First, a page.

Tag Archives: violence

Murderous Cretins, Part 2

Some time ago, I posed a question about the casual nature of violence in many RPGs on RPG Stack Exchange.  I also posted a longer version here on the blog, Your PCs Are Murderous Cretins, that got a lot of good discussion.

For whatever odd internet reason, the somewhat old question has gotten a big spate of activity lately, but sadly not answers I’m finding useful, but two varying contentions.

1. It’s not true! RPGs do not have high levels of casual violence!

Oddly, this mainly seems to be coming from RPG notable Frank Mentzer. I think he thinks I’m a member of BADD or something and is jus targuing against me because he figures I’m “anti” RPGs or D&D in general (but the only game I am “anti-” is 4e, as far as I know, and the question is specifically tagged as system agnostic). But is this really even debatable? I mean, you can say “well but it doesn’t warp your fragile little mind” or “Violence – I like it!” but I think it is fair to say every single player of every RPG ever has killed more sentient beings in the game than outside it. (Oh please let me not meet an exception…)

While mulling this over, I saw an interesting post on Lamentations of the Flame Princess bringing in a Forge discussion where there is a fairly quotable bit:

D&D does not easily lend itself to moralistic horror stories.  The rules of the game directly reward getting rich and, if necessary, killing whoever gets in your way.  As an emergent property it encourages operating from a position of overwhelming tactical advantage.  These are shitty moral values if taken seriously: in the real world, they would be the values of a psychopath.  Therefore Vance’s sense of irony as a method of detachment.

I mean, I’m not a Forgie, but this is pretty much true, right?  I play D&D, I like D&D, but true is true…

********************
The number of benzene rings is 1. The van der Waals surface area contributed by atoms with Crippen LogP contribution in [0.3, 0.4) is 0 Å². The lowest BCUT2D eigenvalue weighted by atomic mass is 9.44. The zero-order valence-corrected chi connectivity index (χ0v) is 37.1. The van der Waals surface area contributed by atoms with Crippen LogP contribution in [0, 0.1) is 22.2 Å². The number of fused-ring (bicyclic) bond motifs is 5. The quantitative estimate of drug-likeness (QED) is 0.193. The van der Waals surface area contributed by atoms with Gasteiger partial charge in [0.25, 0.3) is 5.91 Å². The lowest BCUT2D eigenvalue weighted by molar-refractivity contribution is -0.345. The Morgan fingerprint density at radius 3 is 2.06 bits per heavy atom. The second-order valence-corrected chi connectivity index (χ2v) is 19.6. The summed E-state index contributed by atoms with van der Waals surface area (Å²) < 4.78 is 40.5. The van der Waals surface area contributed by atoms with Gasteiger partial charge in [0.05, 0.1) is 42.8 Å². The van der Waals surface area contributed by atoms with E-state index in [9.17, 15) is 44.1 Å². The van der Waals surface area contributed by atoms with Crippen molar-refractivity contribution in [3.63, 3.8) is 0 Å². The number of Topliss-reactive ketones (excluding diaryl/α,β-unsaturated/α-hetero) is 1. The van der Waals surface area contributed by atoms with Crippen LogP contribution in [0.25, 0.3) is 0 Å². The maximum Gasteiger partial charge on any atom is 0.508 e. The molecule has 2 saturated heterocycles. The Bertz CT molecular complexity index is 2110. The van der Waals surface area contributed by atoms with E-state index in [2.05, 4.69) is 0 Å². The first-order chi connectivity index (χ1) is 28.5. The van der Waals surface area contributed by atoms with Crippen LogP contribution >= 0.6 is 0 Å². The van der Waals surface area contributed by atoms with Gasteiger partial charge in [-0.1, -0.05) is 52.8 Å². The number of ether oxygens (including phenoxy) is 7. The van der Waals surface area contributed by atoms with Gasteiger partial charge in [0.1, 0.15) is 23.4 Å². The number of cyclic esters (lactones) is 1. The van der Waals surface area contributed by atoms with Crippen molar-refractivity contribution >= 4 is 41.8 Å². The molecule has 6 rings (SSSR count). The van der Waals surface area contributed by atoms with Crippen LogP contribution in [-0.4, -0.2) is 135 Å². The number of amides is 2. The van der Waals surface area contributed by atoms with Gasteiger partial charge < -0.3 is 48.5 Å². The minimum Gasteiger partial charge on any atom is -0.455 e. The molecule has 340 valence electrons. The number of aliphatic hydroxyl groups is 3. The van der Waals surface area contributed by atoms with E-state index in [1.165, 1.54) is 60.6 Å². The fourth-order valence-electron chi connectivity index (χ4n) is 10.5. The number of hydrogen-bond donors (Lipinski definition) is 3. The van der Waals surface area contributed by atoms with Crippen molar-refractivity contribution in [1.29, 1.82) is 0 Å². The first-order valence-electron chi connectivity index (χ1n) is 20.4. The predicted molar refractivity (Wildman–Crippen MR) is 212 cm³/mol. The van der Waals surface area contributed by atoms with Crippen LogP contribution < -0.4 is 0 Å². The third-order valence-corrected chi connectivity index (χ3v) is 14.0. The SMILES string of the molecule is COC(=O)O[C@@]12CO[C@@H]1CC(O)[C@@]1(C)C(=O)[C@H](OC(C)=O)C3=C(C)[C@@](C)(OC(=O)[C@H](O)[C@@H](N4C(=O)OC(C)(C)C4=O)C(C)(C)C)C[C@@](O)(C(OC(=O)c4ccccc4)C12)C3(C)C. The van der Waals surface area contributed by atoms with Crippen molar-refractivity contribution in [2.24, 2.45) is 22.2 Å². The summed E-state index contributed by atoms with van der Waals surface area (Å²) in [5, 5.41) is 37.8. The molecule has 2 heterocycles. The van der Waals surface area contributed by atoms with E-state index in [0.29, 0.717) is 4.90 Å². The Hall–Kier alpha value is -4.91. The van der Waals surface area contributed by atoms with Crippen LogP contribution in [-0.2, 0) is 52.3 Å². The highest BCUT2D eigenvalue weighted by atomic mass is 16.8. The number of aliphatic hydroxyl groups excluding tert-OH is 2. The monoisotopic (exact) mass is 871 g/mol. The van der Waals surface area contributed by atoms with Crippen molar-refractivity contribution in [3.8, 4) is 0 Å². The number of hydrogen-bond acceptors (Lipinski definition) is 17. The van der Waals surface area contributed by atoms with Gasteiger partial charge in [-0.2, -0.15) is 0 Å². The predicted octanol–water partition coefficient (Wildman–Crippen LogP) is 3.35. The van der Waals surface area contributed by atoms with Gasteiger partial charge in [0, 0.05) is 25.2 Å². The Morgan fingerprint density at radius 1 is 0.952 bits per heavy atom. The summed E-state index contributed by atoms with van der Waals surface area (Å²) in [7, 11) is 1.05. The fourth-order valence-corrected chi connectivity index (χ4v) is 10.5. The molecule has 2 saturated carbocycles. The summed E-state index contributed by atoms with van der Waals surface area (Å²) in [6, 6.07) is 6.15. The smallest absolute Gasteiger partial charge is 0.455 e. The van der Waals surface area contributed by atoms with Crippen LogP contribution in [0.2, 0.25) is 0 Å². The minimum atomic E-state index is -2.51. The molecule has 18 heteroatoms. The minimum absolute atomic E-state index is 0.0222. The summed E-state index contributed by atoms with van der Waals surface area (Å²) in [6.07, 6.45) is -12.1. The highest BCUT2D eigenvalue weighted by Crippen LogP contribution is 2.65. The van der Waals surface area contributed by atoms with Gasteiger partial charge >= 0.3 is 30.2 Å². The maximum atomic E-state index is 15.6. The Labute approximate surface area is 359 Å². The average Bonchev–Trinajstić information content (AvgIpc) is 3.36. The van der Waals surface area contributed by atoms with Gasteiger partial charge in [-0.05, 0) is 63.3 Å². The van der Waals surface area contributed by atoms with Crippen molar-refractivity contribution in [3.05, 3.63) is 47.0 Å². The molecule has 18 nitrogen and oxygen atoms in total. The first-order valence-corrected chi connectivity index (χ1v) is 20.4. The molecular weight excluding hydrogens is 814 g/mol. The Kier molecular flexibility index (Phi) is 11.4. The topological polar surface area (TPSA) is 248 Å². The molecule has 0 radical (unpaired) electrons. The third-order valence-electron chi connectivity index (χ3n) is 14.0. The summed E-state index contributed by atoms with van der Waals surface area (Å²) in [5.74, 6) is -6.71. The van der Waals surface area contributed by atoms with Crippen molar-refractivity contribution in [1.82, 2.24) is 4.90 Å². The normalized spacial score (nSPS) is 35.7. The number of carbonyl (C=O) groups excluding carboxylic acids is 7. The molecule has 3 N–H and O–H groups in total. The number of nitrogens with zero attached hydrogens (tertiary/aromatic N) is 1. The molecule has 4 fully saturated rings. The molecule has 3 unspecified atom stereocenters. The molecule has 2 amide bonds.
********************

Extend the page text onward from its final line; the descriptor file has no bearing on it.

2. The only way to promote or retard casual violence in your game is via game mechanics.

So I totally understand the argument that you CAN try to influence your game’s murder level by providing either strict game mechanics (like in Pendragon) or mechanical negatives (like Vampire or Unknown Armies) or removing mechanical encouragements (like the D&D murder-for-XP system) – but a lot of the newer answers say that this is the ONLY way to do it.

I agree that to a degree, “System Does Matter.” But I think that can be overstated; it would seem that in a simulationist game, you actively do NOT want any specific mechanics bearing on this.  Sim games model the real world. In the real world, besides the cops getting you, there are no “mechanical disadvantages” to killing someone.  They are all psychological and social and moral. Many games leave that to the player, not the rules. So for those games, you really can’t influence the killiness (and other behavior) in your game except by grafting on more rules? I think this is trivially incorrect; I ran a 2e game with stock “XP for kills” rules and via setting crafting had it be a realistic, personal game where killing people wasn’t job 1…

Both of these claims attempt to invalidate the frame of my question, but they don’t seem to hold water to me.  What do y’all think?

Your PCs Are Murderous Cretins

To educate a man in mind and not in morals is to educate a menace to society.      – Theodore Roosevelt

Violence is a pretty standard part of the vast majority of RPGs. And that’s fine, to a degree.  But the routine nature of killing in most games does concern me, so I recently asked the question “How do I get my PCs not to be a bunch of murderous cretins?” on RPG Stack Exchange.You can go check the answers, some are pretty useful.

It’s hard to have a good conversation on this topic though.  Frankly, most people have a very basic grasp of ethics, and the most complex moral discussions often engaged in regarding RPGs are “Hey, we can kill people out of hand if they’re evil right?” or “It’s an evil race, so we should kill the women and children too right?” If you wrestle with questions like that, you probably can just move along from this article now. It’s pathetic and somewhat scary that those questions are debated at all let alone are generally the most sophisticated values discussion most people have around gaming.

Or people just assume you’re a “D&D is Satanic” type looking to rain on the hobby, or some kind of indie gamer hippy. Anything except think uncomfortable thoughts.

My problem with how we treat violence casually in games is that gaming is a repeated exercise that shapes our view of the world. If we are training ourselves that murder is OK, and not just in extreme circumstances, it does become part of our mindset. The excuse that it’s just a game is reasonably weak; the more we get used to mentally separating and saying “Oh, that race or people group is evil or soulless and we can victimize them freely” – it’s not like that doesn’t happen nowadays and here in our country, most recently with Abu Ghraib.